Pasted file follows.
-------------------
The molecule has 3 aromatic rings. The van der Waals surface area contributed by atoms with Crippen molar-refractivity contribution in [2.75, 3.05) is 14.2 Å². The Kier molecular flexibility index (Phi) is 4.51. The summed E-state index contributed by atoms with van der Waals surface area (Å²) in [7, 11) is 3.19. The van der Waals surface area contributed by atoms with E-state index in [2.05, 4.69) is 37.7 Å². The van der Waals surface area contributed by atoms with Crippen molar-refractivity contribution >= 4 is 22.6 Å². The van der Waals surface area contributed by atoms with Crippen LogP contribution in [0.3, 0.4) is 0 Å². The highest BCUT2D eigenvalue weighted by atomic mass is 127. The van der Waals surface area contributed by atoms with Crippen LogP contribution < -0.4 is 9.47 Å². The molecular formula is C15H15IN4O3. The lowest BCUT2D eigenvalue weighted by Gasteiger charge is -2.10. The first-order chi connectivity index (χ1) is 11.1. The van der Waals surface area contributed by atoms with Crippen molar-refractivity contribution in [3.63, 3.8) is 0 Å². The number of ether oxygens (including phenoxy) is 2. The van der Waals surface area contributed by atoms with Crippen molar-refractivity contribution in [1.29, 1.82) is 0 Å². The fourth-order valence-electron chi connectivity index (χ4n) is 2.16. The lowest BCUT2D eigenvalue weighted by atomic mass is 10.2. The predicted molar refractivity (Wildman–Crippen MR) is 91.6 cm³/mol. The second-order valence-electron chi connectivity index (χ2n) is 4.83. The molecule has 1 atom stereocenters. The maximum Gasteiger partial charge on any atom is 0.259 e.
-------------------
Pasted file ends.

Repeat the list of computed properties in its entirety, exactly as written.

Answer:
The molecule has 3 aromatic rings. The van der Waals surface area contributed by atoms with Crippen molar-refractivity contribution in [2.75, 3.05) is 14.2 Å². The Kier molecular flexibility index (Phi) is 4.51. The summed E-state index contributed by atoms with van der Waals surface area (Å²) in [7, 11) is 3.19. The van der Waals surface area contributed by atoms with E-state index in [2.05, 4.69) is 37.7 Å². The van der Waals surface area contributed by atoms with Crippen molar-refractivity contribution >= 4 is 22.6 Å². The van der Waals surface area contributed by atoms with Crippen LogP contribution in [0.3, 0.4) is 0 Å². The highest BCUT2D eigenvalue weighted by atomic mass is 127. The van der Waals surface area contributed by atoms with Crippen LogP contribution < -0.4 is 9.47 Å². The molecular formula is C15H15IN4O3. The lowest BCUT2D eigenvalue weighted by Gasteiger charge is -2.10. The first-order chi connectivity index (χ1) is 11.1. The van der Waals surface area contributed by atoms with Crippen molar-refractivity contribution in [3.63, 3.8) is 0 Å². The number of ether oxygens (including phenoxy) is 2. The van der Waals surface area contributed by atoms with Crippen molar-refractivity contribution in [1.29, 1.82) is 0 Å². The fourth-order valence-electron chi connectivity index (χ4n) is 2.16. The lowest BCUT2D eigenvalue weighted by atomic mass is 10.2. The predicted molar refractivity (Wildman–Crippen MR) is 91.6 cm³/mol. The second-order valence-electron chi connectivity index (χ2n) is 4.83. The molecule has 1 atom stereocenters. The maximum Gasteiger partial charge on any atom is 0.259 e.